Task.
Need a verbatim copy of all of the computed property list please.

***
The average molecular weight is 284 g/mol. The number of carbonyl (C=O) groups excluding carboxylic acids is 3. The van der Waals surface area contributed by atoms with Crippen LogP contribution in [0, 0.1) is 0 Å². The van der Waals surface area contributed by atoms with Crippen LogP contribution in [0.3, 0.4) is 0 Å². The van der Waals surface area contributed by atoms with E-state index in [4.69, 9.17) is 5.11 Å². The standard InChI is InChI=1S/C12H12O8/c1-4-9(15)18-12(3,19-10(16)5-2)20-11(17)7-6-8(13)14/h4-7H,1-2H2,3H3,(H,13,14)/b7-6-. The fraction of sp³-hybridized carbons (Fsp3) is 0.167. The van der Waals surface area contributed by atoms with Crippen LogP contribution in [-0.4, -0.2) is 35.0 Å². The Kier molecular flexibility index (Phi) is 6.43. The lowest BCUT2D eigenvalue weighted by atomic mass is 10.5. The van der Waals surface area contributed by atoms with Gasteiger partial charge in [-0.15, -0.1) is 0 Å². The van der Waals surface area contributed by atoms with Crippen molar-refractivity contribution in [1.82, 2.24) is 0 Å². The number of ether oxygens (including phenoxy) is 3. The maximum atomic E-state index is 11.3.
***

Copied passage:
The average molecular weight is 284 g/mol. The number of carbonyl (C=O) groups excluding carboxylic acids is 3. The van der Waals surface area contributed by atoms with Crippen LogP contribution in [0, 0.1) is 0 Å². The van der Waals surface area contributed by atoms with Crippen LogP contribution in [0.3, 0.4) is 0 Å². The van der Waals surface area contributed by atoms with E-state index in [4.69, 9.17) is 5.11 Å². The standard InChI is InChI=1S/C12H12O8/c1-4-9(15)18-12(3,19-10(16)5-2)20-11(17)7-6-8(13)14/h4-7H,1-2H2,3H3,(H,13,14)/b7-6-. The fraction of sp³-hybridized carbons (Fsp3) is 0.167. The van der Waals surface area contributed by atoms with Crippen LogP contribution in [-0.4, -0.2) is 35.0 Å². The Kier molecular flexibility index (Phi) is 6.43. The lowest BCUT2D eigenvalue weighted by atomic mass is 10.5. The van der Waals surface area contributed by atoms with Gasteiger partial charge in [-0.15, -0.1) is 0 Å². The van der Waals surface area contributed by atoms with Crippen molar-refractivity contribution in [1.82, 2.24) is 0 Å². The number of ether oxygens (including phenoxy) is 3. The maximum atomic E-state index is 11.3.